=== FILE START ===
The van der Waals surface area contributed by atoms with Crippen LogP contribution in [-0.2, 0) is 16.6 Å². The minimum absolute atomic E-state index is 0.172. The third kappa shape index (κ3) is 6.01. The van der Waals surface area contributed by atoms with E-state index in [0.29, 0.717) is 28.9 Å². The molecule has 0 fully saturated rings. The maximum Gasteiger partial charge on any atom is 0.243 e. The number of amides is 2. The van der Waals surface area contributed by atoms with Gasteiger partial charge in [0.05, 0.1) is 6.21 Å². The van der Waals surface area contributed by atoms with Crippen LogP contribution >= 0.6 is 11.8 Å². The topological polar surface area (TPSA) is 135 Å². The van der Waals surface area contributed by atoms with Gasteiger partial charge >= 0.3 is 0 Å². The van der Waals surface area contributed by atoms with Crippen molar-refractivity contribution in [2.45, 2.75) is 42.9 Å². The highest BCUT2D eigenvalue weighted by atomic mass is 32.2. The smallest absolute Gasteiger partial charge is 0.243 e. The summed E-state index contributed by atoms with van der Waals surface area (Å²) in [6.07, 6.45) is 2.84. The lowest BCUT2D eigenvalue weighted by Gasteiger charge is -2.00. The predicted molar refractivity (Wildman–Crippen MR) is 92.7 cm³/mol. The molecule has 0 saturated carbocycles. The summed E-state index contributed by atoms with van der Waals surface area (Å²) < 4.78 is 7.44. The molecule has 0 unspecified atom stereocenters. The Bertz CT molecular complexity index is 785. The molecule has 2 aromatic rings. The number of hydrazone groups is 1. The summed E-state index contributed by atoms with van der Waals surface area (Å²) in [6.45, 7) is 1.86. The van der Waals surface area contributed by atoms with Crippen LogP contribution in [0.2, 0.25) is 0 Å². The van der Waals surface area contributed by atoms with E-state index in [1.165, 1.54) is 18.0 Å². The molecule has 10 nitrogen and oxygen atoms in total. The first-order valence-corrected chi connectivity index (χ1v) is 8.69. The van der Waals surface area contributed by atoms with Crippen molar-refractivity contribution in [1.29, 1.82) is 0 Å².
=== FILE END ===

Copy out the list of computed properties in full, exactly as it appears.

The van der Waals surface area contributed by atoms with Crippen LogP contribution in [-0.2, 0) is 16.6 Å². The minimum absolute atomic E-state index is 0.172. The third kappa shape index (κ3) is 6.01. The van der Waals surface area contributed by atoms with E-state index in [0.29, 0.717) is 28.9 Å². The molecule has 0 fully saturated rings. The maximum Gasteiger partial charge on any atom is 0.243 e. The number of amides is 2. The van der Waals surface area contributed by atoms with Gasteiger partial charge in [0.05, 0.1) is 6.21 Å². The van der Waals surface area contributed by atoms with Crippen LogP contribution >= 0.6 is 11.8 Å². The topological polar surface area (TPSA) is 135 Å². The van der Waals surface area contributed by atoms with Gasteiger partial charge >= 0.3 is 0 Å². The van der Waals surface area contributed by atoms with Crippen molar-refractivity contribution in [2.45, 2.75) is 42.9 Å². The highest BCUT2D eigenvalue weighted by atomic mass is 32.2. The smallest absolute Gasteiger partial charge is 0.243 e. The summed E-state index contributed by atoms with van der Waals surface area (Å²) in [6.07, 6.45) is 2.84. The lowest BCUT2D eigenvalue weighted by Gasteiger charge is -2.00. The predicted molar refractivity (Wildman–Crippen MR) is 92.7 cm³/mol. The molecule has 0 saturated carbocycles. The summed E-state index contributed by atoms with van der Waals surface area (Å²) < 4.78 is 7.44. The molecule has 0 unspecified atom stereocenters. The Bertz CT molecular complexity index is 785. The molecule has 2 aromatic rings. The number of hydrazone groups is 1. The summed E-state index contributed by atoms with van der Waals surface area (Å²) in [6.45, 7) is 1.86. The van der Waals surface area contributed by atoms with Crippen LogP contribution in [0.2, 0.25) is 0 Å². The van der Waals surface area contributed by atoms with E-state index in [1.165, 1.54) is 18.0 Å². The molecule has 10 nitrogen and oxygen atoms in total. The first-order valence-corrected chi connectivity index (χ1v) is 8.69. The van der Waals surface area contributed by atoms with Crippen molar-refractivity contribution in [1.29, 1.82) is 0 Å².